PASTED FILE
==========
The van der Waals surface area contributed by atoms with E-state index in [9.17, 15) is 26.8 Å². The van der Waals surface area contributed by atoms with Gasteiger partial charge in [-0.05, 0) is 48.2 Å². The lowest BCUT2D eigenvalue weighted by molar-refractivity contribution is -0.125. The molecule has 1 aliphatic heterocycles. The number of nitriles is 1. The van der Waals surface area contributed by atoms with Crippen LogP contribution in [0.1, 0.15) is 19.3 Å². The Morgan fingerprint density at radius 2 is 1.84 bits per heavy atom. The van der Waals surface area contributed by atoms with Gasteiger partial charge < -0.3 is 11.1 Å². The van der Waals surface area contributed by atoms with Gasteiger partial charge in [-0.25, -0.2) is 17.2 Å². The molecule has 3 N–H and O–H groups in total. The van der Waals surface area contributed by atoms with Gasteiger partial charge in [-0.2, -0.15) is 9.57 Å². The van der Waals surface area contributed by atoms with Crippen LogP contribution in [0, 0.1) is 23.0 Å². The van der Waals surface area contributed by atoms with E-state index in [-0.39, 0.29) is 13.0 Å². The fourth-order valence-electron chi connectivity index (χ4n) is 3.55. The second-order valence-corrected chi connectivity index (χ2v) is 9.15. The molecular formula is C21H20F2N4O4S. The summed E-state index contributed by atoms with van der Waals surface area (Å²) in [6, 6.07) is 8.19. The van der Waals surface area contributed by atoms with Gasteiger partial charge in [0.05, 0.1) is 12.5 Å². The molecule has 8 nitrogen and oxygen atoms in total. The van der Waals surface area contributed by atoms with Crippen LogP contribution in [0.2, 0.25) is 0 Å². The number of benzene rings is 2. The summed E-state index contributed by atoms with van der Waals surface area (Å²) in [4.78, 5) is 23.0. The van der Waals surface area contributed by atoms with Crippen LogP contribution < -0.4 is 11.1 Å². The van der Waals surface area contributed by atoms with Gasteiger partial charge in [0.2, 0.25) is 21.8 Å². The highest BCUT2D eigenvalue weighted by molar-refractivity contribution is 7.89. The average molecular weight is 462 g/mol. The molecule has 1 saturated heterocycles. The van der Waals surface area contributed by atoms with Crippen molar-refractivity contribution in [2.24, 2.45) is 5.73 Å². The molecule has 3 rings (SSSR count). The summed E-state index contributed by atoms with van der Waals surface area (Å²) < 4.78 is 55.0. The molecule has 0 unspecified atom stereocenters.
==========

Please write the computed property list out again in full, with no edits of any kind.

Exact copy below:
The van der Waals surface area contributed by atoms with E-state index in [9.17, 15) is 26.8 Å². The van der Waals surface area contributed by atoms with Gasteiger partial charge in [-0.05, 0) is 48.2 Å². The lowest BCUT2D eigenvalue weighted by molar-refractivity contribution is -0.125. The molecule has 1 aliphatic heterocycles. The number of nitriles is 1. The van der Waals surface area contributed by atoms with Crippen LogP contribution in [0.1, 0.15) is 19.3 Å². The Morgan fingerprint density at radius 2 is 1.84 bits per heavy atom. The van der Waals surface area contributed by atoms with Gasteiger partial charge < -0.3 is 11.1 Å². The van der Waals surface area contributed by atoms with Gasteiger partial charge in [-0.25, -0.2) is 17.2 Å². The molecule has 3 N–H and O–H groups in total. The van der Waals surface area contributed by atoms with Gasteiger partial charge in [-0.2, -0.15) is 9.57 Å². The van der Waals surface area contributed by atoms with Crippen LogP contribution in [0, 0.1) is 23.0 Å². The van der Waals surface area contributed by atoms with E-state index in [-0.39, 0.29) is 13.0 Å². The fourth-order valence-electron chi connectivity index (χ4n) is 3.55. The second-order valence-corrected chi connectivity index (χ2v) is 9.15. The molecular formula is C21H20F2N4O4S. The summed E-state index contributed by atoms with van der Waals surface area (Å²) in [6, 6.07) is 8.19. The van der Waals surface area contributed by atoms with Gasteiger partial charge in [0.05, 0.1) is 12.5 Å². The molecule has 8 nitrogen and oxygen atoms in total. The van der Waals surface area contributed by atoms with Crippen LogP contribution in [0.2, 0.25) is 0 Å². The number of benzene rings is 2. The summed E-state index contributed by atoms with van der Waals surface area (Å²) in [4.78, 5) is 23.0. The van der Waals surface area contributed by atoms with Crippen LogP contribution < -0.4 is 11.1 Å². The van der Waals surface area contributed by atoms with Gasteiger partial charge in [0.2, 0.25) is 21.8 Å². The highest BCUT2D eigenvalue weighted by molar-refractivity contribution is 7.89. The average molecular weight is 462 g/mol. The molecule has 1 saturated heterocycles. The van der Waals surface area contributed by atoms with Crippen molar-refractivity contribution in [2.24, 2.45) is 5.73 Å². The molecule has 3 rings (SSSR count). The summed E-state index contributed by atoms with van der Waals surface area (Å²) < 4.78 is 55.0. The molecule has 0 unspecified atom stereocenters.